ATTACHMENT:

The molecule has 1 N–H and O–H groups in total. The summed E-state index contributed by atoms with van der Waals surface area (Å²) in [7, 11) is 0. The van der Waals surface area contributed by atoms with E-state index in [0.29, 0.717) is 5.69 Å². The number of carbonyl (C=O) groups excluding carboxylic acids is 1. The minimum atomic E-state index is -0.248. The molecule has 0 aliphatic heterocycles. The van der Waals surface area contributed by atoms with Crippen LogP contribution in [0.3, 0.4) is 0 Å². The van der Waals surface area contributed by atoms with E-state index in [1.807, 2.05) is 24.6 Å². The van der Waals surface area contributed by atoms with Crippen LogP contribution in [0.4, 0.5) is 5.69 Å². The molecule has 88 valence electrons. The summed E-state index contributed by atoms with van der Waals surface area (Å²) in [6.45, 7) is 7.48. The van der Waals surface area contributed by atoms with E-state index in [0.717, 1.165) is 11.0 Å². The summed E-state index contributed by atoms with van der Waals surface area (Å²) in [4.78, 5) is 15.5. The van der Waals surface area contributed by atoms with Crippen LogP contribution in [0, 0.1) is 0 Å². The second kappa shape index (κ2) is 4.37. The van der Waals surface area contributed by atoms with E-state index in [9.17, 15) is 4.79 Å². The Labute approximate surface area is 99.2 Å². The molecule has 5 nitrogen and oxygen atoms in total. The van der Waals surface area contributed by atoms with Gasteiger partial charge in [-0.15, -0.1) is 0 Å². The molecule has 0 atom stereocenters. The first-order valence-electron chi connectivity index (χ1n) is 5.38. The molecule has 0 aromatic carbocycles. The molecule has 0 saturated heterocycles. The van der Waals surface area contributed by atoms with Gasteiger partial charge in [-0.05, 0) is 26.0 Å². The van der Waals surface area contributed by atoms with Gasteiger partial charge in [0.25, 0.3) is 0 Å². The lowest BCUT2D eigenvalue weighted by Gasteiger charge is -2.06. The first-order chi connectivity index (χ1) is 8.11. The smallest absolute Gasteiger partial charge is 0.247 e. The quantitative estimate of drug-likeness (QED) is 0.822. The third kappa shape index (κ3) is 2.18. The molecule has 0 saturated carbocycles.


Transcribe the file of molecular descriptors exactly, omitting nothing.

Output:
The molecule has 1 N–H and O–H groups in total. The summed E-state index contributed by atoms with van der Waals surface area (Å²) in [7, 11) is 0. The van der Waals surface area contributed by atoms with E-state index in [0.29, 0.717) is 5.69 Å². The number of carbonyl (C=O) groups excluding carboxylic acids is 1. The minimum atomic E-state index is -0.248. The molecule has 0 aliphatic heterocycles. The van der Waals surface area contributed by atoms with Crippen LogP contribution in [0.3, 0.4) is 0 Å². The van der Waals surface area contributed by atoms with E-state index in [1.807, 2.05) is 24.6 Å². The van der Waals surface area contributed by atoms with Crippen LogP contribution in [0.4, 0.5) is 5.69 Å². The molecule has 88 valence electrons. The summed E-state index contributed by atoms with van der Waals surface area (Å²) in [6.45, 7) is 7.48. The van der Waals surface area contributed by atoms with E-state index in [0.717, 1.165) is 11.0 Å². The summed E-state index contributed by atoms with van der Waals surface area (Å²) in [4.78, 5) is 15.5. The van der Waals surface area contributed by atoms with Crippen LogP contribution in [0, 0.1) is 0 Å². The second kappa shape index (κ2) is 4.37. The van der Waals surface area contributed by atoms with E-state index in [9.17, 15) is 4.79 Å². The Labute approximate surface area is 99.2 Å². The molecule has 5 nitrogen and oxygen atoms in total. The van der Waals surface area contributed by atoms with Gasteiger partial charge in [-0.15, -0.1) is 0 Å². The molecule has 0 atom stereocenters. The first-order valence-electron chi connectivity index (χ1n) is 5.38. The molecule has 0 aromatic carbocycles. The molecule has 0 saturated heterocycles. The van der Waals surface area contributed by atoms with Gasteiger partial charge in [-0.05, 0) is 26.0 Å². The van der Waals surface area contributed by atoms with Gasteiger partial charge in [0.25, 0.3) is 0 Å². The lowest BCUT2D eigenvalue weighted by Gasteiger charge is -2.06. The first-order chi connectivity index (χ1) is 8.11. The smallest absolute Gasteiger partial charge is 0.247 e. The quantitative estimate of drug-likeness (QED) is 0.822. The third kappa shape index (κ3) is 2.18. The molecule has 0 saturated carbocycles.